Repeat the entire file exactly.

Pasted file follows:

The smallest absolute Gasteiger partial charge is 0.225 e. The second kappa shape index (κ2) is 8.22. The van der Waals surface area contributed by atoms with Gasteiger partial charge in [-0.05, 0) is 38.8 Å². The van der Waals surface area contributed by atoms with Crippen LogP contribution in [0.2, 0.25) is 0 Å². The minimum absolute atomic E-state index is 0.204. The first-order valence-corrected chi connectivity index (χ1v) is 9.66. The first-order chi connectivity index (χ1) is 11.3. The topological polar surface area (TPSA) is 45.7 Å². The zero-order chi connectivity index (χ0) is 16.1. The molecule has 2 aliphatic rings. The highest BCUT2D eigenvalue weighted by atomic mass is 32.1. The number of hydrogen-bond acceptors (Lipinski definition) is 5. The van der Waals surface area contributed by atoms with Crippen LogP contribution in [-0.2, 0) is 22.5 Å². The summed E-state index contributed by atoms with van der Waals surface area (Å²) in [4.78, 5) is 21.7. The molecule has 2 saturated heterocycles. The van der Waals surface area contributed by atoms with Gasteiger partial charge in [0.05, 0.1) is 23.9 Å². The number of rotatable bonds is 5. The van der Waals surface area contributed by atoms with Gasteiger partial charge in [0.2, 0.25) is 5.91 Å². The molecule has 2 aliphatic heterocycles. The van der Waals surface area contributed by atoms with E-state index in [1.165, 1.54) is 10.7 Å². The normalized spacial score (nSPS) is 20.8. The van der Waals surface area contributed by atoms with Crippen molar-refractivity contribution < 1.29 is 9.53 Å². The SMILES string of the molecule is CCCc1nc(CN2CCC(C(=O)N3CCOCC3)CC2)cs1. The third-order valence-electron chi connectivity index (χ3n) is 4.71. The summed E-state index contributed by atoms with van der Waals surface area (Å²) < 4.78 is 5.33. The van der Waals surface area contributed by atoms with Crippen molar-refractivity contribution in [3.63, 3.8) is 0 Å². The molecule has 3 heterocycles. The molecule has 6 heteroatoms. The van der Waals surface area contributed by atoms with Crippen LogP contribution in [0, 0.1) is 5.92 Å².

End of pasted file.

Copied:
The smallest absolute Gasteiger partial charge is 0.225 e. The second kappa shape index (κ2) is 8.22. The van der Waals surface area contributed by atoms with Gasteiger partial charge in [-0.05, 0) is 38.8 Å². The van der Waals surface area contributed by atoms with Crippen LogP contribution in [0.2, 0.25) is 0 Å². The minimum absolute atomic E-state index is 0.204. The first-order valence-corrected chi connectivity index (χ1v) is 9.66. The first-order chi connectivity index (χ1) is 11.3. The topological polar surface area (TPSA) is 45.7 Å². The zero-order chi connectivity index (χ0) is 16.1. The molecule has 2 aliphatic rings. The highest BCUT2D eigenvalue weighted by atomic mass is 32.1. The number of hydrogen-bond acceptors (Lipinski definition) is 5. The van der Waals surface area contributed by atoms with Crippen LogP contribution in [-0.2, 0) is 22.5 Å². The summed E-state index contributed by atoms with van der Waals surface area (Å²) in [4.78, 5) is 21.7. The molecule has 2 saturated heterocycles. The van der Waals surface area contributed by atoms with Gasteiger partial charge in [0.05, 0.1) is 23.9 Å². The number of rotatable bonds is 5. The van der Waals surface area contributed by atoms with Gasteiger partial charge in [0.2, 0.25) is 5.91 Å². The molecule has 2 aliphatic heterocycles. The van der Waals surface area contributed by atoms with E-state index in [1.165, 1.54) is 10.7 Å². The normalized spacial score (nSPS) is 20.8. The van der Waals surface area contributed by atoms with Crippen molar-refractivity contribution < 1.29 is 9.53 Å². The SMILES string of the molecule is CCCc1nc(CN2CCC(C(=O)N3CCOCC3)CC2)cs1. The third-order valence-electron chi connectivity index (χ3n) is 4.71. The summed E-state index contributed by atoms with van der Waals surface area (Å²) < 4.78 is 5.33. The van der Waals surface area contributed by atoms with Crippen molar-refractivity contribution in [3.63, 3.8) is 0 Å². The molecule has 3 heterocycles. The molecule has 6 heteroatoms. The van der Waals surface area contributed by atoms with Crippen LogP contribution in [0, 0.1) is 5.92 Å².